Putting the Pieces Together: Forensic Facial Reconstruction of “Jane”
As part of its analysis, a partial, fragmented skull, identified as evidence of cannibalism at Jamestown, Virginia, was scanned using computed tomography. Digitally created bone models of the disassembled pieces were oriented in anatomical position and missing portions of the skull were created through mirror imaging of the recovered bone. Technology used in medicine and industry to create bone models for surgeons, called additive manufacturing or 3D printing, was applied to create a complete physical model of the skull that formed the foundation for a forensic facial reconstruction. The finished form, a sculpted human likeness of the girl whose bones were found in the cellar, provides a visual bridge for translating new methods and current scientific findings to a broad audience while fostering dialogue on complicated and incompletely understood events in history.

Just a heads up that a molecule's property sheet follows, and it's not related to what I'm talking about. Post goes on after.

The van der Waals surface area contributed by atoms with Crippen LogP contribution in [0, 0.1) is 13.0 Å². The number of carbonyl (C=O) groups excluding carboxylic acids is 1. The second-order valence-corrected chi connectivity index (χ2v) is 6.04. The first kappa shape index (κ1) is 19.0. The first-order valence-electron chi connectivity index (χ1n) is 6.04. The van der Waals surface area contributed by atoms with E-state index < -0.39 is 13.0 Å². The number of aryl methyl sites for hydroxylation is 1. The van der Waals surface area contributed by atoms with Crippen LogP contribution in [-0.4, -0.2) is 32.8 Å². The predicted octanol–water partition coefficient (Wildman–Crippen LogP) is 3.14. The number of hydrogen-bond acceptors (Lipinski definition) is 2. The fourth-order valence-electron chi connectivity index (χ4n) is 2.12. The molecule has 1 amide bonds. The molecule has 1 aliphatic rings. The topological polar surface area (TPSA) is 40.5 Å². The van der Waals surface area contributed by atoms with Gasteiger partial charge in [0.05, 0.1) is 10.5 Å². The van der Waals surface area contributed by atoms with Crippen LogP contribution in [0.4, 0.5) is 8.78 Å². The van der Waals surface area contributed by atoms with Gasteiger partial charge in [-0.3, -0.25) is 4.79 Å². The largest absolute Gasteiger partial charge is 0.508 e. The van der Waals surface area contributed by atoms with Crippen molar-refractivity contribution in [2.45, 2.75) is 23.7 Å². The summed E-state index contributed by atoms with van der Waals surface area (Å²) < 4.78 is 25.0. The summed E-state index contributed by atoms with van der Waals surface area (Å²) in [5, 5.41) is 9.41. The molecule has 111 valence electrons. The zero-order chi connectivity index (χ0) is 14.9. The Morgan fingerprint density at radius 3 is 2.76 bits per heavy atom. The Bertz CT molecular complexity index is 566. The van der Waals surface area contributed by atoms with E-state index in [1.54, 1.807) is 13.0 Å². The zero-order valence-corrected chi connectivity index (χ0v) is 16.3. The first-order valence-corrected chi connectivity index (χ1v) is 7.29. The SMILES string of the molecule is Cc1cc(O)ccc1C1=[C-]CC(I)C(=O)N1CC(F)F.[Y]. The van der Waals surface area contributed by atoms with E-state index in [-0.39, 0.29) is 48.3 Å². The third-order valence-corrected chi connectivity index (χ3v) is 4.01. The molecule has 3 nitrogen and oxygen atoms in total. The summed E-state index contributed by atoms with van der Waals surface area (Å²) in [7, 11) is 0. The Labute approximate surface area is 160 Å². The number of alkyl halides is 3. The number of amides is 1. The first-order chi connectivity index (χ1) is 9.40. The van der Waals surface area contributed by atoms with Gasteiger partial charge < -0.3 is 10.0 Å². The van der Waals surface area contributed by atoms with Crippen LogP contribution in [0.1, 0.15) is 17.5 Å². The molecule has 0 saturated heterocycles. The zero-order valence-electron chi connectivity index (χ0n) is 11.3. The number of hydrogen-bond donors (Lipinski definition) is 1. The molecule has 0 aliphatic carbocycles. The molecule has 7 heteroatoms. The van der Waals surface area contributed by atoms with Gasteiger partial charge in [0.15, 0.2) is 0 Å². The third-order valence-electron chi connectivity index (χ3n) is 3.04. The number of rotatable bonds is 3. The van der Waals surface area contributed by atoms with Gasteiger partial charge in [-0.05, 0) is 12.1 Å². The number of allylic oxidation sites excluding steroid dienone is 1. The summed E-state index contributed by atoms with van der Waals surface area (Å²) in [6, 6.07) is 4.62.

Cite this Record
Putting the Pieces Together: Forensic Facial Reconstruction of “Jane”. Karin Bruwelheide, Douglas Owsley, Stephen Rouse. Presented at Society for Historical Archaeology, Quebec City, Quebec, Canada. 2014 ( tDAR id: 437168)
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Contact(s): Society for Historical Archaeology